Art and Philosophy
Robert Richenburg was an abstract expressionist who created most of his work following World War II. At the age of 28, he returned from serving as an explosives expert and decided to portray his impressions through dramatic paintings. The traumatic experiences during the gruesome war are evident in his art. Upon examining one of his works, one has to look for hidden images and meanings.
Richenburg painted “Proclamation” in 1952. It is a large painting that is 50x60 inches, and it consists of a mixed media and dolls. The background is mostly black with areas of dark gray. In the foreground there is a light blue cloth, which serves as the focal point of the painting. Above that is a smaller cloth painted black with white and red creases. On the left is a cloth painted red with black at the creases. There are dolls around the edges; some are representations of both female and male adults, and some are representations of children. They are all painted black, and the paint around them is textured. Above some of the dolls there are circular objects glued to the painting that are also painted black. Heavy brush strokes and dripping paint are visible all over the piece.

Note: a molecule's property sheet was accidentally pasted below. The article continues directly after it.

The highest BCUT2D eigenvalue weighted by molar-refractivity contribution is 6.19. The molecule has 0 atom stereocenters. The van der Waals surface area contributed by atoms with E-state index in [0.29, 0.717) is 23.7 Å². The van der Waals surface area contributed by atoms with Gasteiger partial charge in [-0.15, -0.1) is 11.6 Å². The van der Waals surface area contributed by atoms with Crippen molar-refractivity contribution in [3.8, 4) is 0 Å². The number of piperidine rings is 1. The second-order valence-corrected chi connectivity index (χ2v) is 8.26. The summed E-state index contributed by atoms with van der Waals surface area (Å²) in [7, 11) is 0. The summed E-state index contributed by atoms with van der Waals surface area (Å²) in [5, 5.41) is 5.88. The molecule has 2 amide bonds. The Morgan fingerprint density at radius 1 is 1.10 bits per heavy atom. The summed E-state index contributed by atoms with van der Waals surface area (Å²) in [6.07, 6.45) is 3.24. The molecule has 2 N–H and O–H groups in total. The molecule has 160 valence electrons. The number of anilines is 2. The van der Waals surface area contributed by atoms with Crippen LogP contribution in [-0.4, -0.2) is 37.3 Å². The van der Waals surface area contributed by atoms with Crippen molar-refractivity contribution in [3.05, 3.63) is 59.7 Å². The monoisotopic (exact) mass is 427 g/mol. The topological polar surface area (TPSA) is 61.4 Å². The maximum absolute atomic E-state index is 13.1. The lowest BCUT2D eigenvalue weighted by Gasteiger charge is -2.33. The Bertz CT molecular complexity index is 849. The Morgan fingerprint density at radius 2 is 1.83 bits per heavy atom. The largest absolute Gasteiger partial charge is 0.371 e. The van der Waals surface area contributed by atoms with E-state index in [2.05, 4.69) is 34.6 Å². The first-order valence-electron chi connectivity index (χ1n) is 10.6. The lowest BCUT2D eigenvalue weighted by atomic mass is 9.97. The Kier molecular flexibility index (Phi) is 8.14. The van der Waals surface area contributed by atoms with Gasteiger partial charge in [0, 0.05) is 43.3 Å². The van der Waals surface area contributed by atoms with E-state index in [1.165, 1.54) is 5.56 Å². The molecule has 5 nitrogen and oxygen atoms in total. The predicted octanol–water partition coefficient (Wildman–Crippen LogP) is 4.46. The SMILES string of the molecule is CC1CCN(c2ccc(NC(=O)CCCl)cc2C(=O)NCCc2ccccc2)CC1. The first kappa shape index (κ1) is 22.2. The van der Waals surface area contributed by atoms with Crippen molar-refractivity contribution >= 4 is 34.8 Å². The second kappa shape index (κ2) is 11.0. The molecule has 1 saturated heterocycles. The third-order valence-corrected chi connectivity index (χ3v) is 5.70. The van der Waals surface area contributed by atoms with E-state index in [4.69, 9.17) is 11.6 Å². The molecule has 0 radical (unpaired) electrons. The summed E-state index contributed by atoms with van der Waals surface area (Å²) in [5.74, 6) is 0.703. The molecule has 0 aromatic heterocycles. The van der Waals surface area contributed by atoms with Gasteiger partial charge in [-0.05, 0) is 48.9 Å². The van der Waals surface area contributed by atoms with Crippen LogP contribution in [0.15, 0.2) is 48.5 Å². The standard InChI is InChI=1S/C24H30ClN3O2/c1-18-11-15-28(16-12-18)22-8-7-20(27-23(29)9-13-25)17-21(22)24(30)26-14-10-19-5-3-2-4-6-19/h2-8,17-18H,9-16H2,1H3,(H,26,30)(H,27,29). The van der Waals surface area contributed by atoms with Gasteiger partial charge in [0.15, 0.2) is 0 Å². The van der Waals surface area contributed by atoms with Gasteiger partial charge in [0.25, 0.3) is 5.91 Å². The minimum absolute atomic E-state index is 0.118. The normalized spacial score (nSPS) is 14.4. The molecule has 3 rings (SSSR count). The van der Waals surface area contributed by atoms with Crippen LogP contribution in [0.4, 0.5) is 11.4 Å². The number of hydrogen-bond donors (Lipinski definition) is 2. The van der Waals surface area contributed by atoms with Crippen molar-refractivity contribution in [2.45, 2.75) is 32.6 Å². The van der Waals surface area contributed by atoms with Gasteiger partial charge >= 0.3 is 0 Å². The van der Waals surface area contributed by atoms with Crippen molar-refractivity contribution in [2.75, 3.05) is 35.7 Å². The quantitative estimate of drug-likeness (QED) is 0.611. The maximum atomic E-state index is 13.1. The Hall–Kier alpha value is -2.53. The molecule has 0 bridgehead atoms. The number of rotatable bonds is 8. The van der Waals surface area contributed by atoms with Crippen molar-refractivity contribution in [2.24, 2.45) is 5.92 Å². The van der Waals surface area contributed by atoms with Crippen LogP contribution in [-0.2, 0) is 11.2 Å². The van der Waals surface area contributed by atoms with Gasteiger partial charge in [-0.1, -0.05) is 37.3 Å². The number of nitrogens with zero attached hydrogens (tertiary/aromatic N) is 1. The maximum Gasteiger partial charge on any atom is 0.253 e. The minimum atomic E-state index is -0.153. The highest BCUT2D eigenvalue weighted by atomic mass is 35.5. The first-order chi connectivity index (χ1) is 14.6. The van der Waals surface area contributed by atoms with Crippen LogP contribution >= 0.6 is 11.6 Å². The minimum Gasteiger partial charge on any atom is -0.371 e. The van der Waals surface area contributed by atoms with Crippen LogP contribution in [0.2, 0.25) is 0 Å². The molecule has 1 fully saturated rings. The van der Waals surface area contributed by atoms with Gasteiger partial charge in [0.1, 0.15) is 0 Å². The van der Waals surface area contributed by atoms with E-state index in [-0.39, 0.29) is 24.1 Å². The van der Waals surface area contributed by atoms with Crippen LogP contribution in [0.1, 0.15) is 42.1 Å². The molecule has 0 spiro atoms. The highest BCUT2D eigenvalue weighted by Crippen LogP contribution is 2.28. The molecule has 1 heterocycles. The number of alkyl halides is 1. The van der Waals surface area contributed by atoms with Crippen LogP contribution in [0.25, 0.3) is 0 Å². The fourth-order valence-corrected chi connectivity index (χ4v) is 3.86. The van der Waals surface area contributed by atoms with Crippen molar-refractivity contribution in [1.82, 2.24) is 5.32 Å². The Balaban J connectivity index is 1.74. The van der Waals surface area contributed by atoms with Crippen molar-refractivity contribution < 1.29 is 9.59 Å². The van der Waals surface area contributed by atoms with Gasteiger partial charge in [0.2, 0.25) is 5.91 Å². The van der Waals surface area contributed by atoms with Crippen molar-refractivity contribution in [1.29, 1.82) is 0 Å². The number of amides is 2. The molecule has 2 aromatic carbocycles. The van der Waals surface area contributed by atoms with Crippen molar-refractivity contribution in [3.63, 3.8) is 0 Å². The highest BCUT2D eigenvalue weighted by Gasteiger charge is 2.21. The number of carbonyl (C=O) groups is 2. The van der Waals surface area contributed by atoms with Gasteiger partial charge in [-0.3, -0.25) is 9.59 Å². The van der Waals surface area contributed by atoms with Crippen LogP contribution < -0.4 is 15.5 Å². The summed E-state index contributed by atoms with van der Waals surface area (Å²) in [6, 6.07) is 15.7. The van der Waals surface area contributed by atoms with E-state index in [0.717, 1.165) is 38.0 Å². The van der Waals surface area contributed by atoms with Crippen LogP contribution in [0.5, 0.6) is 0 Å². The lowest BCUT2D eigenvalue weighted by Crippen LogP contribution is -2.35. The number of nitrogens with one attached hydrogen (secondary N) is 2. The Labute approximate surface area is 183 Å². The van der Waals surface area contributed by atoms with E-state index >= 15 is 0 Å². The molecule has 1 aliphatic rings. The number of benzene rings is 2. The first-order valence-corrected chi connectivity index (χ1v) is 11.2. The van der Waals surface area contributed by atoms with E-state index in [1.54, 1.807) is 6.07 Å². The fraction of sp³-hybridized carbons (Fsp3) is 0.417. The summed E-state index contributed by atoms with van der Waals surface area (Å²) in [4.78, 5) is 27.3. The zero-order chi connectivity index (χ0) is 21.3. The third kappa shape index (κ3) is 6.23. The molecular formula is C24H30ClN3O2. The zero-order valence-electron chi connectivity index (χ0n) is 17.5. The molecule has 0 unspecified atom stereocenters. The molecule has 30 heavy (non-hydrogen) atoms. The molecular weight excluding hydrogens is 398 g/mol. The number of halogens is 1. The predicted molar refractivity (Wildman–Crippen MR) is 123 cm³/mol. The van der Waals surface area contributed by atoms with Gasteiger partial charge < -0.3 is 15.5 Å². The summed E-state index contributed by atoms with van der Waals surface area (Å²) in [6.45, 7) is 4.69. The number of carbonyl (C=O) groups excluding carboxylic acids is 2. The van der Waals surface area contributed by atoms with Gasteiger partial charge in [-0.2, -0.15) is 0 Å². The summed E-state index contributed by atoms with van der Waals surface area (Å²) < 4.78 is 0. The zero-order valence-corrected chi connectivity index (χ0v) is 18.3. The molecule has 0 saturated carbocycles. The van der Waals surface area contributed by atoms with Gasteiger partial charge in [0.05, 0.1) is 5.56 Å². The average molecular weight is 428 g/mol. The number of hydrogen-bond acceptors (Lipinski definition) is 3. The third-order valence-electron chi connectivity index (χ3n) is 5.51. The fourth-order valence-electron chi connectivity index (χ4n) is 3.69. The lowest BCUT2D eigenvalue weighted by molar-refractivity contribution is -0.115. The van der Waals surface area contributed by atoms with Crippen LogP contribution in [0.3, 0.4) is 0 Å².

As I stand in front of the painting I get a cold feeling because it reminds me of brutal war. The black background seems like a cloud of smoke that would appear over a battleground, setting a very somber mood in the artwork. The light blue cloth seems to represent a symbol of hope as if to say that even in its darkest moments, good will triumph over evil. Although ordinarily the dolls would symbolize happiness and childhood, they make the painting look even more disturbing because they epitomize death. They personify the civilians that were murdered during the war: men, women, and children being exterminated and left in a wasteland during the Holocaust. The textured paint surrounding them signifies the spilled blood and souls. This painting depicts the events of the war from...